Nest. A small construction of broken twigs and leaves, woven together to form a sphere the size of a football, the sides not meeting all the way at the top. A hole, there—an entrance, small enough so that the inside was hidden from sight as Justine approached.
The nest and the ground around it were covered in blood.
She had known, hadn’t she, that the liquid dripping from the back of the dog’s mouth had been blood? So why did she find it so hard to step forward now? What had she been expecting to find here?
Over her shoulder, the blue of Scott’s t-shirt was just visible through the trees.
A few more minutes, and they would be on their way home.
The shadows made it hard to see inside of the nest but, even from a few feet away, Justine could tell something was moving. When she was right up next to it, she knelt down and leaned forward gingerly. She thought of the dog doing the same thing before thrusting its head into the small hole and tearing out something alive and screaming.
There were two of them left in the nest. And it was obvious to Justine, just from the positions they occupied, that there should have been three.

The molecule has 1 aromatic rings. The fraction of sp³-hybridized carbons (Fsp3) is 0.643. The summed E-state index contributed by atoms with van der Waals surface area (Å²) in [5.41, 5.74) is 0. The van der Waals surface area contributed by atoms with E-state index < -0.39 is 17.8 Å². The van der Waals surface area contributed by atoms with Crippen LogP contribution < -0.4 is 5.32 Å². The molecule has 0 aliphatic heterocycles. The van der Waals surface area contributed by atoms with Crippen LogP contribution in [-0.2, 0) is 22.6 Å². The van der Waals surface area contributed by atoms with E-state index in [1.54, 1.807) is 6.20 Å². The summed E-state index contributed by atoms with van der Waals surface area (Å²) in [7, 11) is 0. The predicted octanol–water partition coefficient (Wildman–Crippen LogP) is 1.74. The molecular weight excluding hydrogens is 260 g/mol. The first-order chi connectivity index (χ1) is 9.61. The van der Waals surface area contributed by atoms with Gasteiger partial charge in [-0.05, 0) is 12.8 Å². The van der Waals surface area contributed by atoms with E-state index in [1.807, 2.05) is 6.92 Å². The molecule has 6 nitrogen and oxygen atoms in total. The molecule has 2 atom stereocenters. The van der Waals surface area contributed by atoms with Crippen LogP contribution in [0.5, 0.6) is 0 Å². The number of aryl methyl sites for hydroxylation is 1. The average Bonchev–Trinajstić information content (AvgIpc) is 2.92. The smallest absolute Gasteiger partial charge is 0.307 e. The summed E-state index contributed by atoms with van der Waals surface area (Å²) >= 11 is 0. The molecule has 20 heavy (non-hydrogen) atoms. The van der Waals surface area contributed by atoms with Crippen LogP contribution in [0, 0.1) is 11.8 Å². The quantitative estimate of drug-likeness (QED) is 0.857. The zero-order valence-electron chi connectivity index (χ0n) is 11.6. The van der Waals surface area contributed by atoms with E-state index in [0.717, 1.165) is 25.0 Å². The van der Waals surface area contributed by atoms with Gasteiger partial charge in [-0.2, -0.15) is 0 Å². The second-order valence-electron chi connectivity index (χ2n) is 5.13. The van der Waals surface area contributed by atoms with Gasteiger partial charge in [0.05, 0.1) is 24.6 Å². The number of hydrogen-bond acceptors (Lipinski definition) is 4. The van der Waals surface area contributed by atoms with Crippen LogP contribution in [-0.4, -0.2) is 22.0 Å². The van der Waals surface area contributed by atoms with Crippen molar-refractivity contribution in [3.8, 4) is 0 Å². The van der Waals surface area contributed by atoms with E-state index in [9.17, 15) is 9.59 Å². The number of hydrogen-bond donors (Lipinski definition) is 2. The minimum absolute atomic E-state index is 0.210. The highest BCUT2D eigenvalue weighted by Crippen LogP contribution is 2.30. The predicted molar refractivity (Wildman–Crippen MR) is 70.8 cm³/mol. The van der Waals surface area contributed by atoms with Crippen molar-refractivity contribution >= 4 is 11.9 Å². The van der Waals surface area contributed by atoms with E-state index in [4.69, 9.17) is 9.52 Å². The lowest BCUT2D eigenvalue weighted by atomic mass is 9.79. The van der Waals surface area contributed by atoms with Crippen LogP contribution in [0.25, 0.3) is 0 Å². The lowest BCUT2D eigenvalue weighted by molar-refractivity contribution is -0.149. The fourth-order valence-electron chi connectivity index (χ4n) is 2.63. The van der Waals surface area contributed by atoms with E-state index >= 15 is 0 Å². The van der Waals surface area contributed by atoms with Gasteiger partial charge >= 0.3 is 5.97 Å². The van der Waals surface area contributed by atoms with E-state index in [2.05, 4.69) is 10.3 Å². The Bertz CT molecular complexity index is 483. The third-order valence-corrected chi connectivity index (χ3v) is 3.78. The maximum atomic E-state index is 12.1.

The little things were naked. Their skin was loose and wrinkled in places, pulled taught over jagged bone in others. They were not birds— that much was obvious. No wings, no beaks. But nothing else about them was obvious at all. Justine looked for any distinguishing features, but the nest was dark and the creatures, just like everything else, were covered in blood.
One of them was agitated. It shifted its head back and forth; its eyes were a milky white. It seemed to be searching for something.
When she leaned in closer, the little thing looked at her. Those eyes, swimming with cataracts, locked right onto hers. Justine looked away.
“I’m sorry,” she whispered across the top of the nest, then turned to leave.
On her way back through the trees, she thought of Scott as a newborn. It didn’t seem right, and she tried to think of something else, anything else, but she kept coming back to it. She was holding him naked against her chest for the very first time, five years ago now, and the doctor was asking about a name, but she was so tired—so very tired—and she could not respond.